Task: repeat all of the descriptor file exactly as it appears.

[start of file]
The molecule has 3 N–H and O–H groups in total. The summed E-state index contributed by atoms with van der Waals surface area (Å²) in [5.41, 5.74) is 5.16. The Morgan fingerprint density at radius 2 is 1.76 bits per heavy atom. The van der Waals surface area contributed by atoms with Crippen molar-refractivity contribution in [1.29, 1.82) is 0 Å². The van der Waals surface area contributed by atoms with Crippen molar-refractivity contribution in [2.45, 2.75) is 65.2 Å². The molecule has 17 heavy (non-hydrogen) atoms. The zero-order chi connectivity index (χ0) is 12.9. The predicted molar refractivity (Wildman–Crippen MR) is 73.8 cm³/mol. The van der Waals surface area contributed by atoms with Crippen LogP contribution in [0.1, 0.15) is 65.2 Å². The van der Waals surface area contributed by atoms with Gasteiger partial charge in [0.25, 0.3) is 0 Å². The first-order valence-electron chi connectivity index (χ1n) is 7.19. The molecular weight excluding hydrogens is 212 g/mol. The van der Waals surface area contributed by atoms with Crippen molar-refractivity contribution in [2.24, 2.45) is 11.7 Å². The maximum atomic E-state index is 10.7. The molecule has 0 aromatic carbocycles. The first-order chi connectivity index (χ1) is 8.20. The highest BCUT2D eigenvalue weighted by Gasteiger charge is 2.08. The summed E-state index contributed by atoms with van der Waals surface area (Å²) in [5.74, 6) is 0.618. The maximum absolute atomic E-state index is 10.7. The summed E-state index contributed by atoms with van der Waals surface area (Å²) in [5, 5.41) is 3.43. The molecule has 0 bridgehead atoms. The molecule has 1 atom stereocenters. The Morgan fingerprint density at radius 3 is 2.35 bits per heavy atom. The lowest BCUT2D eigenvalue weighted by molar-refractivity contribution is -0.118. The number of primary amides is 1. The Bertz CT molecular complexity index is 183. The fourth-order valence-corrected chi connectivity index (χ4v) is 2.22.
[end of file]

The molecule has 3 N–H and O–H groups in total. The summed E-state index contributed by atoms with van der Waals surface area (Å²) in [5.41, 5.74) is 5.16. The Morgan fingerprint density at radius 2 is 1.76 bits per heavy atom. The van der Waals surface area contributed by atoms with Crippen molar-refractivity contribution in [1.29, 1.82) is 0 Å². The van der Waals surface area contributed by atoms with Crippen molar-refractivity contribution in [2.45, 2.75) is 65.2 Å². The molecule has 17 heavy (non-hydrogen) atoms. The zero-order chi connectivity index (χ0) is 12.9. The predicted molar refractivity (Wildman–Crippen MR) is 73.8 cm³/mol. The van der Waals surface area contributed by atoms with Crippen LogP contribution in [0.1, 0.15) is 65.2 Å². The van der Waals surface area contributed by atoms with Gasteiger partial charge in [0.25, 0.3) is 0 Å². The first-order valence-electron chi connectivity index (χ1n) is 7.19. The molecular weight excluding hydrogens is 212 g/mol. The van der Waals surface area contributed by atoms with Crippen molar-refractivity contribution in [2.24, 2.45) is 11.7 Å². The maximum atomic E-state index is 10.7. The molecule has 0 aromatic carbocycles. The first-order chi connectivity index (χ1) is 8.20. The highest BCUT2D eigenvalue weighted by Gasteiger charge is 2.08. The summed E-state index contributed by atoms with van der Waals surface area (Å²) in [5.74, 6) is 0.618. The maximum absolute atomic E-state index is 10.7. The summed E-state index contributed by atoms with van der Waals surface area (Å²) in [5, 5.41) is 3.43. The molecule has 0 bridgehead atoms. The molecule has 1 atom stereocenters. The Morgan fingerprint density at radius 3 is 2.35 bits per heavy atom. The lowest BCUT2D eigenvalue weighted by molar-refractivity contribution is -0.118. The number of primary amides is 1. The Bertz CT molecular complexity index is 183. The fourth-order valence-corrected chi connectivity index (χ4v) is 2.22.